Welcome to Off the Wall. We’ve skimmed the news around the museum, and want to share the highlights with you.
We wear the mask that grins and lies
It hides our cheeks and shades our eyes, –
This debt we pay to human guile;
With torn and bleeding hearts we smile,
And mouth with myriad subtleties.
Why should the world be over-wise,
In counting all our tears and sighs?
Nay, let them only see us, while
We wear the mask…
-Paul Laurence Dunbar, “We Wear the Mask”
WE ALL WEAR MASKS
Minnesota-based artist Melvin R. Smith recited the above lines from African- American poet Paul Laurence Dunbar’s 1896 poem, “We Wear the Mask,” when inquired as to what inspired his Mask of Found Objects (False Faces Series). The colossal mask, two collages, and two works on paper by his spouse, Rose J. Smith, form an important 2016 gift to the museum’s permanent collection. All five works are currently on view in the museum’s Sandy Bell Gallery.
“We all wear masks… whether you can see it or not,” Smith said, his pause between recitation and conversation barely audible.
Dunbar’s poem, in part, stimulated Smith to begin making masks from found objects in 1997. His earlier masks tend to represent portraits of a family member, friend, or mentor. Mask of Found Objects (False Faces Series) consists of large chunks of rusting metal, remnants of an electric starter (with operating instructions still adhered), and a snow shovel, all composed in situ in a junkyard or—as Smith describes it— an “art supply store.” Although Smith originally titled masks with the names of the people they represent, he now keeps the identities secret.
While Smith’s masks comment on African-American history and identity, his collages more overtly reflect personal history. He grew up in Sandtown, an impoverished but close-knit neighborhood just east of May Avenue, on the banks of the North Canadian River. Annexed by Oklahoma City in 1930, the community was first settled by freedmen during the early 1880s. Smith’s collage, June Bug, honors longtime Sandtown resident June Bug Williams, with whom Smith became well acquainted while serving as an artist-in-residence for the state in the late 1990s.A return trip to Oklahoma in 2009 resulted in Smith’s panoramic collage, Second Street. The collage presents a child’s-eye-view of well dressed couples, families, and individuals spilling out of the famous Aldridge Theatre in Oklahoma City’s Deep Deuce neighborhood. Jazz legends, vaudeville stars, and celebrated musicians, including Billie Holiday, Count Basie, and Duke Ellington, performed at the Aldridge, which opened in 1919. This vibrant center of the city’s African- American community life figures prominently in Smith’s childhood memories. But when Smith visited Second Street in 2009, the Deep Deuce of his childhood no longer existed, buried beneath luxury condominiums. In fragile paper, he assembled an image that depicts the place not as it actually was, but as it survives in his memory. Shadowy, mysterious forms and crisp, boldly dressed figures dance, stride, and sway together in kaleidoscopic perpetual motion.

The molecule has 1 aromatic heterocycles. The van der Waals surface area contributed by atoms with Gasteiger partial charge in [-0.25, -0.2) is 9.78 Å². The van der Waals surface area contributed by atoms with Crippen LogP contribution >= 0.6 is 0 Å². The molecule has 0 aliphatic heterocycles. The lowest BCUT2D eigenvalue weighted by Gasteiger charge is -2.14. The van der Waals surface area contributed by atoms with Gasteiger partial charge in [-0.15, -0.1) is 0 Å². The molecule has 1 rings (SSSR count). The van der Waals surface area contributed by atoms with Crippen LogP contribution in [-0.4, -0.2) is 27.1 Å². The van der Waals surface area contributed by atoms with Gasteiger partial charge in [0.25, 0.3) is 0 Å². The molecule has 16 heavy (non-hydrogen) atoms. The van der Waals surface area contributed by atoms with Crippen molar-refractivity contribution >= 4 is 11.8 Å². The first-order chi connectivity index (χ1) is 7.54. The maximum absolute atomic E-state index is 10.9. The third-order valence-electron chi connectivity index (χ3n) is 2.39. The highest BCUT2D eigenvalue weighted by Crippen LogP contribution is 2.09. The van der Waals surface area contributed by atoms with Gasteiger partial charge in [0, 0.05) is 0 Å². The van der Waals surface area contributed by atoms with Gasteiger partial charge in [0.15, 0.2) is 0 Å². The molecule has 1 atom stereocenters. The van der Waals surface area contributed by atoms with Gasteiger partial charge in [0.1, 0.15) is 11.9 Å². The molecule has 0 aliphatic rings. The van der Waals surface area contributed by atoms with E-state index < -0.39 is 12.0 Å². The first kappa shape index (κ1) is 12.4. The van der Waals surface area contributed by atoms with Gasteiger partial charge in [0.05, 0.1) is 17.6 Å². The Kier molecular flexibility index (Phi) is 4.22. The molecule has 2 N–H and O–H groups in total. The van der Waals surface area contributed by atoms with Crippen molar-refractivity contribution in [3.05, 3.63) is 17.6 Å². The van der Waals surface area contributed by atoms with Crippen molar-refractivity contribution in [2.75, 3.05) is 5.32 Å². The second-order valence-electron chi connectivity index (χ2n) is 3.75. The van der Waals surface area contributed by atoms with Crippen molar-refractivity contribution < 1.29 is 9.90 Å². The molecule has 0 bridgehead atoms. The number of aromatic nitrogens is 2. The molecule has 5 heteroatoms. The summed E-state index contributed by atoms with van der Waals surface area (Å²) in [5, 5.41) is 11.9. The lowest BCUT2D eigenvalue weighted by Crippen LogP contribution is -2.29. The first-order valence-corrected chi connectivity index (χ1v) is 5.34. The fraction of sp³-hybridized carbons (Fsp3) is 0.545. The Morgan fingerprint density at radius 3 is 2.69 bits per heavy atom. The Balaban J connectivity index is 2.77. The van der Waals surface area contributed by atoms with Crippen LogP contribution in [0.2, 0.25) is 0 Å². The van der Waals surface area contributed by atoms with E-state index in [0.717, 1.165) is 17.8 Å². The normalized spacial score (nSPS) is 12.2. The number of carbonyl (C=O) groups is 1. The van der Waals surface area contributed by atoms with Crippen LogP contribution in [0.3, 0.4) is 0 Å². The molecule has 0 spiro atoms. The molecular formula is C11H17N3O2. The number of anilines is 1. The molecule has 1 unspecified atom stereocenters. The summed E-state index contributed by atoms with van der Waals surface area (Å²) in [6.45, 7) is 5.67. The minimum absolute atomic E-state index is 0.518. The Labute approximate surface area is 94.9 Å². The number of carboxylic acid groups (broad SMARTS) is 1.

Rose J. Smith’s mixed-media works similarly merge personal emotion and public history. Born in Kansas City, she attended art school at the University of Minnesota—where she met Melvin, on a blind date—and has worked as a design consultant and fashion designer. During the early 1990s, the Smiths traveled to historic, vibrant African-American communities, including New York City’s Harlem and Chicago’s Bronzeville, and created works inspired by the experience. In 2005, they visited New Orleans. Both of Rose’s works acquired by the FJJMA respond to the tragedy of Hurricane Katrina, particularly to the tragedy of human suffering caused less by the disaster than by the slow response of government relief efforts. In Broken Dreams (2008), she pictures despair. Carefully rendered lines delineate a man slumped over his knees, his face hidden. Blank picture space both isolates and confines him. Melvin notes that for the Smiths, Broken Dreams refers not just to the aftermath of Katrina, but to broader devastation caused by continual flooding in the South, which destroyed not only individual dreams, but faith in the American Dream.
And yet, “Oklahoma has been good to us,” Melvin said, speaking fondly of the years he and Rose spent in the state making art, leading mask workshops, and running the former Oklahoma Museum of African American Art.
He readily acknowledges that the honor given legendary African-American running back Prentice Gautt during an OU football game led them to consider giving art to the university. As a result, the museum is now fortunate to count works by Melvin R. and Rose J. Smith in its permanent collection. The museum is grateful to the Smiths for their generosity in sharing these works with its visitors.